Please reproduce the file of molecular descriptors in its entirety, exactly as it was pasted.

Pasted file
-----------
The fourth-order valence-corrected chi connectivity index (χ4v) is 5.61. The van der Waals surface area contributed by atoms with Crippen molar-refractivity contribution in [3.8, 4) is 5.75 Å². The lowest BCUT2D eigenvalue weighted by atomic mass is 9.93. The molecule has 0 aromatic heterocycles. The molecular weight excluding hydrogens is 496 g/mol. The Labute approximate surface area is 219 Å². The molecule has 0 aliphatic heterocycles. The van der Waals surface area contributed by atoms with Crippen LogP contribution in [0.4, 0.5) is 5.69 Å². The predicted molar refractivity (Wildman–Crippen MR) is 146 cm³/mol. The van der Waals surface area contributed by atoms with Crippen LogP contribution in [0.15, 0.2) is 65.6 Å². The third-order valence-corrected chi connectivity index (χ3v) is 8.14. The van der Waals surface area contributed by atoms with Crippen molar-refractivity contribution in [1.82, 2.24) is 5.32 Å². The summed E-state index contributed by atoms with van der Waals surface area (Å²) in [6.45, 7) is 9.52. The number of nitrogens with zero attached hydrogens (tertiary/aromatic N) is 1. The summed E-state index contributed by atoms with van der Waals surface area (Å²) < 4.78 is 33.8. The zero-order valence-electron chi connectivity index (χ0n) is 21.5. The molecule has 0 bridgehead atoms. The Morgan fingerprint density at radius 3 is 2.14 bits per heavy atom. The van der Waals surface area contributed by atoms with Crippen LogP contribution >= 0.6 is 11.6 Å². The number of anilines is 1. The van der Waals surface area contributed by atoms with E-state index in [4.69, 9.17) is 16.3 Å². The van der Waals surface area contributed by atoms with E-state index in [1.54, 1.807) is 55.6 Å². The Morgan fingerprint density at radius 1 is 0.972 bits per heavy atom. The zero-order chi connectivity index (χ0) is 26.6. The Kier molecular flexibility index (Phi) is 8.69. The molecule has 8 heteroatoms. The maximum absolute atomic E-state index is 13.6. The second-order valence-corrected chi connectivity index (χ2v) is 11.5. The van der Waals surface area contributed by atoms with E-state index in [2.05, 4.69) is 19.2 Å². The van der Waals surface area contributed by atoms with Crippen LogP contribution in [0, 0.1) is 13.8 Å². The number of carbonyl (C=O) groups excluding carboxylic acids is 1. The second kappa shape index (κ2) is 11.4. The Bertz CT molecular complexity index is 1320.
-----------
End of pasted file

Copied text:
The fourth-order valence-corrected chi connectivity index (χ4v) is 5.61. The van der Waals surface area contributed by atoms with Crippen molar-refractivity contribution in [3.8, 4) is 5.75 Å². The lowest BCUT2D eigenvalue weighted by atomic mass is 9.93. The molecule has 0 aromatic heterocycles. The molecular weight excluding hydrogens is 496 g/mol. The Labute approximate surface area is 219 Å². The molecule has 0 aliphatic heterocycles. The van der Waals surface area contributed by atoms with Crippen LogP contribution in [0.4, 0.5) is 5.69 Å². The predicted molar refractivity (Wildman–Crippen MR) is 146 cm³/mol. The van der Waals surface area contributed by atoms with Crippen LogP contribution in [0.15, 0.2) is 65.6 Å². The third-order valence-corrected chi connectivity index (χ3v) is 8.14. The van der Waals surface area contributed by atoms with Crippen molar-refractivity contribution in [1.82, 2.24) is 5.32 Å². The summed E-state index contributed by atoms with van der Waals surface area (Å²) in [6.45, 7) is 9.52. The number of nitrogens with zero attached hydrogens (tertiary/aromatic N) is 1. The summed E-state index contributed by atoms with van der Waals surface area (Å²) < 4.78 is 33.8. The zero-order valence-electron chi connectivity index (χ0n) is 21.5. The molecule has 0 bridgehead atoms. The Morgan fingerprint density at radius 3 is 2.14 bits per heavy atom. The van der Waals surface area contributed by atoms with Crippen LogP contribution >= 0.6 is 11.6 Å². The number of anilines is 1. The van der Waals surface area contributed by atoms with E-state index in [4.69, 9.17) is 16.3 Å². The van der Waals surface area contributed by atoms with E-state index in [1.54, 1.807) is 55.6 Å². The Morgan fingerprint density at radius 1 is 0.972 bits per heavy atom. The zero-order chi connectivity index (χ0) is 26.6. The Kier molecular flexibility index (Phi) is 8.69. The molecule has 8 heteroatoms. The maximum absolute atomic E-state index is 13.6. The second-order valence-corrected chi connectivity index (χ2v) is 11.5. The van der Waals surface area contributed by atoms with E-state index in [2.05, 4.69) is 19.2 Å². The van der Waals surface area contributed by atoms with Crippen LogP contribution in [0, 0.1) is 13.8 Å². The number of carbonyl (C=O) groups excluding carboxylic acids is 1. The second kappa shape index (κ2) is 11.4. The Bertz CT molecular complexity index is 1320.